Chapter XLVII: Law and Order

“Thank you,” said Tom, and went off through the wood with Kate upon his arm. On their way, she told him how, being unable to find her bonnet and cloak, which Rebecca had abstracted, she had determined to keep her appointment without them. Her delay rendered her a little late, however; but on reaching the withered oak she heard voices and steps in front of her, which she had followed. These had led her to the open gate, and the lighting of the lantern had revealed her to friends and foes. Ere she concluded her story Tom noticed that she leaned more and more heavily upon him, until by the time that they reached the Priory he was obliged to lift her up and carry her to prevent her from falling. The hardships of the last few weeks, and this final terrible and yet most joyful incident of all, had broken down her strength. He bore her into the house, and laying her by the fire in the dining-room, watched tenderly over her, and exhausted his humble stock of medical knowledge in devising remedies for her condition.

In the meantime the inspector, having thoroughly grasped the major’s lucid narrative, was taking prompt and energetic measures.

“You go down to the station, Constable Jones,” he ordered. “Wire to London, ‘John Girdlestone, aged sixty-one, and his son, aged twenty-eight, wanted for murder. Address, Eccleston Square and Fenchurch Street, City.’ Send a description of them. ‘Father, six feet one inch in height, hatchet-faced, grey hair and whiskers, deep-set eyes, heavy brows, round shoulders. Son, five feet ten, dark-faced, black eyes, black curly hair, strongly made, legs rather bandy, well dressed, usually wears a dog’s head scarf-pin.’ That ought to do!”

“Yes, that’s near enough,” observed the major.

“Wire to every station along the line to be on the look-out. Send a description to the chief constable of Portsmouth, and have a watch kept on the shipping. That should catch them!”

“It vill,” cried Von Baumser confidentially. “I’ll bet money dat it vill.” It was as well that the German’s sporting offer found no takers, otherwise our good friend would have been a poorer man.

“Let us carry the poor soul up to the house,” the inspector continued, after making careful examination of the ground all round the body.

The party assisted in raising the girl up, and in carrying her back along the path by which she had been brought.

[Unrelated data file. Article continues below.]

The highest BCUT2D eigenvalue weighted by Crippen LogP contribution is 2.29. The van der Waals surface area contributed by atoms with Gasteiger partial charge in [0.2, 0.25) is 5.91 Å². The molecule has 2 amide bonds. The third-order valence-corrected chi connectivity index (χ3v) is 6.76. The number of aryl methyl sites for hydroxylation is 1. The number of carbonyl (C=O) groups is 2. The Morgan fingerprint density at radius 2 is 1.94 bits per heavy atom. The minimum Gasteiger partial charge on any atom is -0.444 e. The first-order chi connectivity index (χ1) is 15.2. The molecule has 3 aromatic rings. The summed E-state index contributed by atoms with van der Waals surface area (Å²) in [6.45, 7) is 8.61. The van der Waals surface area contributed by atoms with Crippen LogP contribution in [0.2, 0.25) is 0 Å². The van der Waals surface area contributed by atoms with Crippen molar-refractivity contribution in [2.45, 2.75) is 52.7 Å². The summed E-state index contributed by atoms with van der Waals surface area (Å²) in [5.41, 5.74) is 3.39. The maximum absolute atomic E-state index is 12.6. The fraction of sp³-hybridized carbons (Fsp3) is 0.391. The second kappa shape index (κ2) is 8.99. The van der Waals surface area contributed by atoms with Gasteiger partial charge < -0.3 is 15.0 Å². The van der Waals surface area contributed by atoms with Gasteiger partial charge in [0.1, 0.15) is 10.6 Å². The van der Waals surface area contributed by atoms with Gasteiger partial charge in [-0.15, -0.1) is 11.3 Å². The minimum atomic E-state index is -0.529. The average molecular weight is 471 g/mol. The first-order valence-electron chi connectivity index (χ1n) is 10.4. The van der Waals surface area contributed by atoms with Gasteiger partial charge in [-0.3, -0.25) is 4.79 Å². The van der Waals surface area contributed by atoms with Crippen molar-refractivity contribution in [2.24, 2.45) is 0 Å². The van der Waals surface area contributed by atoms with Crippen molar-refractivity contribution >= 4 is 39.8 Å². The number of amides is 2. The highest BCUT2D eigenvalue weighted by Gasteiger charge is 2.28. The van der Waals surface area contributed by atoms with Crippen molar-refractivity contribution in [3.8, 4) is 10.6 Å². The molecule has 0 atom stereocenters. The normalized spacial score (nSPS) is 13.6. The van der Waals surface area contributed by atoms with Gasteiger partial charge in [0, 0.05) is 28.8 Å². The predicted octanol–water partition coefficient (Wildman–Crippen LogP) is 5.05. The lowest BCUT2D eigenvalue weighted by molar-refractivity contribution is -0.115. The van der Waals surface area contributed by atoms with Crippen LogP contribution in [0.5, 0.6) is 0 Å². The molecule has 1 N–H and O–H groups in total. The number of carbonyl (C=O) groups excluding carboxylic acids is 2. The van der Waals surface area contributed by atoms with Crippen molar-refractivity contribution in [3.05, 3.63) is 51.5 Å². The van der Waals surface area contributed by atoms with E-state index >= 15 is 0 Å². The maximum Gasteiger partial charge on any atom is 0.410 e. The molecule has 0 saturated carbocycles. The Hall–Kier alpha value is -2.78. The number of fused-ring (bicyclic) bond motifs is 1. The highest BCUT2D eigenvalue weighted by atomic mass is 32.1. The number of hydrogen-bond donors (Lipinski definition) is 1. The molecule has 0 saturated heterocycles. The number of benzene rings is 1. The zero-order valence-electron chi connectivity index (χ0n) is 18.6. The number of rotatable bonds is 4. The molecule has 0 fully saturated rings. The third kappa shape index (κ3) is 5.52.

Burt tramped stolidly along behind with the remaining policeman beside him. The Nihilist brought up the rear with his keen eye fixed upon the navvy, and his knife still ready for use. When they reached the Priory the prisoner was safely locked away in one of the numerous empty rooms, while Rebecca was carried upstairs and laid upon the very bed which had been hers.

“We must search the house,” the inspector said; and Mrs. Jorrocks having been brought out of her room, and having forthwith fainted and been revived again, was ordered to accompany the police in their investigation, which she did in a very dazed and stupefied manner. Indeed, not a word could be got from her until, entering the dining-room, she perceived her bottle of Hollands upon the table, on which she raised up her voice and cursed the whole company, from the inspector downwards, with the shrillest volubility of invective. Having satisfied her soul in this manner, she wound up by a perfect shriek of profanity, and breaking away from her guardians, she regained the shelter of her room and locked herself up there, after which they could hear by the drumming of her heels that she went into a violent hysterical attack upon the floor.

Kate had, however, recovered sufficiently to be able to show the police the different rooms, and to explain to them which was which. The inspector examined the scanty furniture of Kate’s apartment with great interest.

“You say you have been living here for three weeks?” he said.

“Nearly a month,” Kate answered.

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